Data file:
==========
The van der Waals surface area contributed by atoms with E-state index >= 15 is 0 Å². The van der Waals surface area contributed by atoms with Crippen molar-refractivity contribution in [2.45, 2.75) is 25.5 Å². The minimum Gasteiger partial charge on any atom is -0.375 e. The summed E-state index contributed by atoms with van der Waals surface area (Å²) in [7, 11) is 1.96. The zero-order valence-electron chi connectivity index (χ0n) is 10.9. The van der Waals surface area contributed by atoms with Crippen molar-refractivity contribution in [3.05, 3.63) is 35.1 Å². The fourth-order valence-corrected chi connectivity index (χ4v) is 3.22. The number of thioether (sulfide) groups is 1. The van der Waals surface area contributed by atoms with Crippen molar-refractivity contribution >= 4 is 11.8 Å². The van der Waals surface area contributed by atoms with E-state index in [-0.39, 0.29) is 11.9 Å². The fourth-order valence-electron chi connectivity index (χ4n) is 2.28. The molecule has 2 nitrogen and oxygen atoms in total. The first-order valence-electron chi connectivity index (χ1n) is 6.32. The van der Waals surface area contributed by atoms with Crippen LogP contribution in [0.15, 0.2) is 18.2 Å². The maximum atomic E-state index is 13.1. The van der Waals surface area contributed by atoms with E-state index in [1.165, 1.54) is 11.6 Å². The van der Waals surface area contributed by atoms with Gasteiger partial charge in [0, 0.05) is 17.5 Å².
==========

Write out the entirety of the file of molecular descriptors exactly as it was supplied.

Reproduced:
The van der Waals surface area contributed by atoms with E-state index >= 15 is 0 Å². The van der Waals surface area contributed by atoms with Crippen molar-refractivity contribution in [2.45, 2.75) is 25.5 Å². The minimum Gasteiger partial charge on any atom is -0.375 e. The summed E-state index contributed by atoms with van der Waals surface area (Å²) in [7, 11) is 1.96. The zero-order valence-electron chi connectivity index (χ0n) is 10.9. The van der Waals surface area contributed by atoms with Crippen molar-refractivity contribution in [3.05, 3.63) is 35.1 Å². The fourth-order valence-corrected chi connectivity index (χ4v) is 3.22. The number of thioether (sulfide) groups is 1. The van der Waals surface area contributed by atoms with Crippen molar-refractivity contribution >= 4 is 11.8 Å². The van der Waals surface area contributed by atoms with E-state index in [-0.39, 0.29) is 11.9 Å². The fourth-order valence-electron chi connectivity index (χ4n) is 2.28. The molecule has 2 nitrogen and oxygen atoms in total. The first-order valence-electron chi connectivity index (χ1n) is 6.32. The van der Waals surface area contributed by atoms with Crippen LogP contribution in [0.15, 0.2) is 18.2 Å². The maximum atomic E-state index is 13.1. The van der Waals surface area contributed by atoms with E-state index in [1.165, 1.54) is 11.6 Å². The van der Waals surface area contributed by atoms with Gasteiger partial charge in [0, 0.05) is 17.5 Å².